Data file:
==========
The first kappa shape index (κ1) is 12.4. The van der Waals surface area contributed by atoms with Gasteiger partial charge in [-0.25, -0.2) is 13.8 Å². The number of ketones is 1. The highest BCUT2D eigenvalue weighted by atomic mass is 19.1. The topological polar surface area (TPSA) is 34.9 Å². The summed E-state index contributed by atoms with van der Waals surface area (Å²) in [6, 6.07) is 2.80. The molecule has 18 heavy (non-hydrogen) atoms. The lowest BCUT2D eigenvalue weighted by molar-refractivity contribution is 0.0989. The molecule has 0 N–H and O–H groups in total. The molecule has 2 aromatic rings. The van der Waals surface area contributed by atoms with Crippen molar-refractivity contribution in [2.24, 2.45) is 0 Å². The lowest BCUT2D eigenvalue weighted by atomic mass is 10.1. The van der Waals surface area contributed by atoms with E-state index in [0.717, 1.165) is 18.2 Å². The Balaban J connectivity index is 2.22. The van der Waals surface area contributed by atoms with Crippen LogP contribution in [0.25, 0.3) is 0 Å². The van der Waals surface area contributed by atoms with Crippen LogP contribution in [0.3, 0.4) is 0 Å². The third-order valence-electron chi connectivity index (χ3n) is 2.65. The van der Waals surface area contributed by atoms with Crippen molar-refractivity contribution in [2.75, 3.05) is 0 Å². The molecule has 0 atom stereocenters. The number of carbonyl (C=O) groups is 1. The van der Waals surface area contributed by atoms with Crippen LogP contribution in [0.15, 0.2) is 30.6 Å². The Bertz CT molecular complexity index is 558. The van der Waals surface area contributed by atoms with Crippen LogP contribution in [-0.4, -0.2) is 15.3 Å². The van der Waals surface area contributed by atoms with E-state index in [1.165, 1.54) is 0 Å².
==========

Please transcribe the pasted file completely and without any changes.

The first kappa shape index (κ1) is 12.4. The van der Waals surface area contributed by atoms with Gasteiger partial charge in [-0.25, -0.2) is 13.8 Å². The number of ketones is 1. The highest BCUT2D eigenvalue weighted by atomic mass is 19.1. The topological polar surface area (TPSA) is 34.9 Å². The summed E-state index contributed by atoms with van der Waals surface area (Å²) in [6, 6.07) is 2.80. The molecule has 18 heavy (non-hydrogen) atoms. The lowest BCUT2D eigenvalue weighted by molar-refractivity contribution is 0.0989. The molecule has 0 N–H and O–H groups in total. The molecule has 2 aromatic rings. The van der Waals surface area contributed by atoms with Crippen molar-refractivity contribution in [2.24, 2.45) is 0 Å². The lowest BCUT2D eigenvalue weighted by atomic mass is 10.1. The van der Waals surface area contributed by atoms with E-state index in [0.717, 1.165) is 18.2 Å². The Balaban J connectivity index is 2.22. The van der Waals surface area contributed by atoms with Crippen LogP contribution in [0.25, 0.3) is 0 Å². The van der Waals surface area contributed by atoms with Crippen LogP contribution in [0.3, 0.4) is 0 Å². The third-order valence-electron chi connectivity index (χ3n) is 2.65. The van der Waals surface area contributed by atoms with Crippen molar-refractivity contribution in [2.75, 3.05) is 0 Å². The molecule has 0 atom stereocenters. The number of carbonyl (C=O) groups is 1. The van der Waals surface area contributed by atoms with Crippen LogP contribution in [0.15, 0.2) is 30.6 Å². The Bertz CT molecular complexity index is 558. The van der Waals surface area contributed by atoms with Crippen LogP contribution in [-0.4, -0.2) is 15.3 Å². The van der Waals surface area contributed by atoms with E-state index in [1.165, 1.54) is 0 Å².